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Could it be that the masterminds behind Concrete Design Communications are so busy generating buzz for their clients they have forgotten about themselves?

Husband-and-wife duo Diti Katona and John Pylypczak create and oversee some of the most striking brand identities, marketing campaigns and publication design coming out of Toronto.

Never heard of them, right? (If you have, you're probably in the industry.)

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But chances are, you've seen their work, whether as logos for the Design Exchange, Umbra and the Showcase cable network, art direction in Azure magazine or packaging for Aritzia and the increasingly upper-crust Pizza Nova (look closely at the new signage and boxes; those decorative squiggles are actually menu items written in fancy script).

Most recently, they were charged with overhauling the entire visual campaign for Dr. Nicholas Perricone, the celebrity-endorsed expert of all things anti-aging. This is a big coup given that the New York-based doc could have had his pick of any agency in the 212 area code.

Concrete also had a hand in re-launching Linda Lundström who, with the help of domestic manufacturer Eleventh Floor Apparel, has proven herself a fashion phoenix, rising up from financial turmoil. It was Ms. Katona and Mr. Pylypczak who suggested shortening the label to the Lundström surname and conceived the sleek product brochure. This Tuesday, at Toronto's LG Fashion Week, will mark the first time the designer has ever staged a runway show.

After 20 years in business, the Concrete couple says the spotlight has never been theirs for the taking.

"We've often discussed this, that our story is almost like a non-story," says Mr. Pylypczak one late afternoon last week.

"It's not very good in a business," echoes Ms. Katona, dressed in head-to-toe black. "A lot of people aren't very good but have great visibility."

There's no doubt Concrete is good; how else to explain 640 awards, as revealed on the website (neither mentioned this impressive detail during the interview). Ms. Katona is regularly asked to judge competitions around the world, a sign of respect among peers. She shrugs this off, attributing the recognition to the fact that she's a woman in a largely male world.

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The couple - both in their late 40s - met while working at a now shuttered agency more than 21 years ago, and present different sides of the creative coin. His way with visual metaphors (in one image of Dr. Perricone, a stethoscope morphs into a kale leaf) plays off her love of classically beautiful images (she is largely involved in the direction of the glossy and gorgeous semiannual Holt Renfrew catalogues).

His low-key thoughtfulness is balanced by her giddy spirit. They almost always speak over each other, although neither seems to mind.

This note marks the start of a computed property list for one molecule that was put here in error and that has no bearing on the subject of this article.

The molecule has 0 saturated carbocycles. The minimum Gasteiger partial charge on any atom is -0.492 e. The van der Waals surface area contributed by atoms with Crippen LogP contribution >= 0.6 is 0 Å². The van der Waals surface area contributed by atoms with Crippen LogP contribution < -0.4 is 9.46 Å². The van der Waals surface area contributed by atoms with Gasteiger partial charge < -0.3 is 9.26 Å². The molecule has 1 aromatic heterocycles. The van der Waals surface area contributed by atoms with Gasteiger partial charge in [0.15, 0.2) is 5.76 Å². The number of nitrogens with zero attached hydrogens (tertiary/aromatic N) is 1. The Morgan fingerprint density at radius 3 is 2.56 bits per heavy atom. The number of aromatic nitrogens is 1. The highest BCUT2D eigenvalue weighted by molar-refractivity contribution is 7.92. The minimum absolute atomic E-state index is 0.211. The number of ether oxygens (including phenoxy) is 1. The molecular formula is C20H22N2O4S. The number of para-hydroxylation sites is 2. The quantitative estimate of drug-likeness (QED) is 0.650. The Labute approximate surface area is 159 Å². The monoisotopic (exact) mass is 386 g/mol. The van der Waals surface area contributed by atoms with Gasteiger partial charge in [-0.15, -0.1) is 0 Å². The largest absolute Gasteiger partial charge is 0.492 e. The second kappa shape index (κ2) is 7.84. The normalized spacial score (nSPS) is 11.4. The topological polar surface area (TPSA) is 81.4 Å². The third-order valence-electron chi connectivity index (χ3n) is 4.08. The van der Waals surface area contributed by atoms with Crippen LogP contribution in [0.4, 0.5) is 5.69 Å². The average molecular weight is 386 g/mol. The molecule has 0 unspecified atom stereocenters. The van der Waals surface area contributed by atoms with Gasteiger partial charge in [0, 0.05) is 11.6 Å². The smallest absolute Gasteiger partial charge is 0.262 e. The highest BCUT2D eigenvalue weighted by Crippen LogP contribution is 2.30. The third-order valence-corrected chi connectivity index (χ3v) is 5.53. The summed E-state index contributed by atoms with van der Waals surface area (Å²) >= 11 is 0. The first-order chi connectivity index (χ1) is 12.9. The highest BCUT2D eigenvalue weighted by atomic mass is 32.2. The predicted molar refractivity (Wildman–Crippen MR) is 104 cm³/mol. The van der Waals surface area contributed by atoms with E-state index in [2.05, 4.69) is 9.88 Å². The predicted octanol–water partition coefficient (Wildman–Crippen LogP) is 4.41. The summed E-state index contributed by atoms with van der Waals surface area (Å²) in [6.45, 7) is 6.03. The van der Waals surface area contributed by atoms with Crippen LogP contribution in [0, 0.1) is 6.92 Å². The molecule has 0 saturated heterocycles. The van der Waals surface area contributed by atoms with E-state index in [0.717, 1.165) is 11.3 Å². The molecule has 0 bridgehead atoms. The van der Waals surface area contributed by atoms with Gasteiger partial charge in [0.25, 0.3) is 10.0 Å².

Together, along with 15 staffers - many under the age of 35 - they work out of a multi-storey building near Roncesvalles.

When they set up shop there 17 years ago, the area wasn't nearly the blossoming hipster haven that it is now. "There were condoms and syringes on our driveway and we were terrified," recalls Ms. Katona of the early days, while explaining that the proximity to Olga Korper's well-respected gallery on Morrow Avenue gave them hope. "The fact that she was there meant that there was some potential, that it wasn't a total loser area."

And anyway, at the end of the day, they retreat to their home near Wychwood Park, which Ms. Katona describes as "one of the nicest places in the city to live" because it's an ideal neighbourhood for walking Tibor, a puli (the dog breed best known for resembling Bob Marley). They also have two daughters, Greta, 14, and Camille, 17; the younger has developed an infatuation with accordion playing.

The couple prefers to refer to Concrete as a "practice."

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"What we like about 'practice' is that we are practitioners," says Mr. Pylypczak, wearing a graphic black and ivory stripe shirt. "We're not just a company where we're hiring a bunch of people and overseeing it. We are still practitioners of our craft."

The story behind naming the practice can be traced to a trip to Milan more than two decades ago. The logo of a local concrete company caught their eye and they took a picture. Then, of course, the connotation of concrete is that it's solid and indestructible. But the couple insists the decision was far less nuanced.

"Pylypczak Katona wasn't going to do it," he jokes before she chimes in, "We always called it an immigration lawyer's name."

And even the couple would agree they are far too creative for that.

averner@globeandmail.com

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